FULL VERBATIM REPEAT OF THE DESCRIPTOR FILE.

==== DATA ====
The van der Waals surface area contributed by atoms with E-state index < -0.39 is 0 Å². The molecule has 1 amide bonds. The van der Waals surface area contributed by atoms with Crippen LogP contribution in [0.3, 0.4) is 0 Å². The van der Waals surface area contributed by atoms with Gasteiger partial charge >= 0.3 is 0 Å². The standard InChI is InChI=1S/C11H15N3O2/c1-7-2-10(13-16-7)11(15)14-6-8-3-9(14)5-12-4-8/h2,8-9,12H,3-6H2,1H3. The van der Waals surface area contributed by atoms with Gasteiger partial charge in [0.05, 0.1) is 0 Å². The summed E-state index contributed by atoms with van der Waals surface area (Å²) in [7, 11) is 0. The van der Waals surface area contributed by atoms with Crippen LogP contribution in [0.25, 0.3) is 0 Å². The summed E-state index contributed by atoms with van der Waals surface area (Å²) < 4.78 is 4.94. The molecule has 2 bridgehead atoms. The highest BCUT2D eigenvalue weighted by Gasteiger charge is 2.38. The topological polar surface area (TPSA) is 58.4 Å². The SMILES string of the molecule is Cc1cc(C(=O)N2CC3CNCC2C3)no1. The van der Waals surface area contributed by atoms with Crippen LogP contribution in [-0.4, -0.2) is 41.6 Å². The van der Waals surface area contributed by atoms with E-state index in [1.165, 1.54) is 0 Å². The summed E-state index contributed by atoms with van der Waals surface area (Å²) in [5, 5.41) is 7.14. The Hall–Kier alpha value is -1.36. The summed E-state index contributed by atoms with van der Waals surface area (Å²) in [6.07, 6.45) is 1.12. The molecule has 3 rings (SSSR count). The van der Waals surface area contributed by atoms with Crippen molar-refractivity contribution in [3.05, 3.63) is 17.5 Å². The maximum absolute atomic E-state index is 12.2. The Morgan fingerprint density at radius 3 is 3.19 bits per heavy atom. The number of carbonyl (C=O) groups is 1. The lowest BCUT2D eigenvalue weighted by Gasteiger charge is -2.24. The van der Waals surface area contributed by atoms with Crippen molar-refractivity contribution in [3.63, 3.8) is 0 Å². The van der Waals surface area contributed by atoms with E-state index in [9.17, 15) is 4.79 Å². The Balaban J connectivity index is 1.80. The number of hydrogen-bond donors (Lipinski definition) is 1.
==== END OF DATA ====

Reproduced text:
The van der Waals surface area contributed by atoms with E-state index < -0.39 is 0 Å². The molecule has 1 amide bonds. The van der Waals surface area contributed by atoms with Crippen LogP contribution in [0.3, 0.4) is 0 Å². The van der Waals surface area contributed by atoms with Gasteiger partial charge >= 0.3 is 0 Å². The standard InChI is InChI=1S/C11H15N3O2/c1-7-2-10(13-16-7)11(15)14-6-8-3-9(14)5-12-4-8/h2,8-9,12H,3-6H2,1H3. The van der Waals surface area contributed by atoms with Gasteiger partial charge in [0.05, 0.1) is 0 Å². The summed E-state index contributed by atoms with van der Waals surface area (Å²) in [7, 11) is 0. The van der Waals surface area contributed by atoms with Crippen LogP contribution in [0.25, 0.3) is 0 Å². The summed E-state index contributed by atoms with van der Waals surface area (Å²) < 4.78 is 4.94. The molecule has 2 bridgehead atoms. The highest BCUT2D eigenvalue weighted by Gasteiger charge is 2.38. The topological polar surface area (TPSA) is 58.4 Å². The SMILES string of the molecule is Cc1cc(C(=O)N2CC3CNCC2C3)no1. The van der Waals surface area contributed by atoms with Crippen LogP contribution in [-0.4, -0.2) is 41.6 Å². The van der Waals surface area contributed by atoms with E-state index in [1.165, 1.54) is 0 Å². The summed E-state index contributed by atoms with van der Waals surface area (Å²) in [5, 5.41) is 7.14. The Hall–Kier alpha value is -1.36. The summed E-state index contributed by atoms with van der Waals surface area (Å²) in [6.07, 6.45) is 1.12. The molecule has 3 rings (SSSR count). The van der Waals surface area contributed by atoms with Crippen molar-refractivity contribution in [3.05, 3.63) is 17.5 Å². The maximum absolute atomic E-state index is 12.2. The Morgan fingerprint density at radius 3 is 3.19 bits per heavy atom. The number of carbonyl (C=O) groups is 1. The lowest BCUT2D eigenvalue weighted by Gasteiger charge is -2.24. The van der Waals surface area contributed by atoms with Crippen molar-refractivity contribution in [3.63, 3.8) is 0 Å². The van der Waals surface area contributed by atoms with E-state index in [9.17, 15) is 4.79 Å². The Balaban J connectivity index is 1.80. The number of hydrogen-bond donors (Lipinski definition) is 1.